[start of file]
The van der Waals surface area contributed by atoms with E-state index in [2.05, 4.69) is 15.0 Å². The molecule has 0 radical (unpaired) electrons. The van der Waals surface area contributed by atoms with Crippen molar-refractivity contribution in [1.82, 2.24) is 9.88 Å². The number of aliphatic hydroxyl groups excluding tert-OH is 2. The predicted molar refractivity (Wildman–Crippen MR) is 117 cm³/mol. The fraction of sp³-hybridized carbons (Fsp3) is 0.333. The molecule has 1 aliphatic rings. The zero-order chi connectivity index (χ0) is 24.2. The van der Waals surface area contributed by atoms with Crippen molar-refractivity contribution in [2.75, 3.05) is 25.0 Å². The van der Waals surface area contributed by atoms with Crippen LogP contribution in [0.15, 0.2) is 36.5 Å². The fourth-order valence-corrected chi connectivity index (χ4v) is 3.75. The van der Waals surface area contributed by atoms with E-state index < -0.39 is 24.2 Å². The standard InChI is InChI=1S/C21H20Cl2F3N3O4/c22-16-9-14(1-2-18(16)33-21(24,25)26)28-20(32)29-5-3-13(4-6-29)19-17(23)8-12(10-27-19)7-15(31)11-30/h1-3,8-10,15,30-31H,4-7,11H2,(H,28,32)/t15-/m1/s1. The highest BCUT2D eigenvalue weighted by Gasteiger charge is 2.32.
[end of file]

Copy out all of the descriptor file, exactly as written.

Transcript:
The van der Waals surface area contributed by atoms with E-state index in [2.05, 4.69) is 15.0 Å². The molecule has 0 radical (unpaired) electrons. The van der Waals surface area contributed by atoms with Crippen molar-refractivity contribution in [1.82, 2.24) is 9.88 Å². The number of aliphatic hydroxyl groups excluding tert-OH is 2. The predicted molar refractivity (Wildman–Crippen MR) is 117 cm³/mol. The fraction of sp³-hybridized carbons (Fsp3) is 0.333. The molecule has 1 aliphatic rings. The zero-order chi connectivity index (χ0) is 24.2. The van der Waals surface area contributed by atoms with Crippen molar-refractivity contribution in [2.75, 3.05) is 25.0 Å². The van der Waals surface area contributed by atoms with Crippen LogP contribution in [0.15, 0.2) is 36.5 Å². The fourth-order valence-corrected chi connectivity index (χ4v) is 3.75. The van der Waals surface area contributed by atoms with E-state index < -0.39 is 24.2 Å². The standard InChI is InChI=1S/C21H20Cl2F3N3O4/c22-16-9-14(1-2-18(16)33-21(24,25)26)28-20(32)29-5-3-13(4-6-29)19-17(23)8-12(10-27-19)7-15(31)11-30/h1-3,8-10,15,30-31H,4-7,11H2,(H,28,32)/t15-/m1/s1. The highest BCUT2D eigenvalue weighted by Gasteiger charge is 2.32.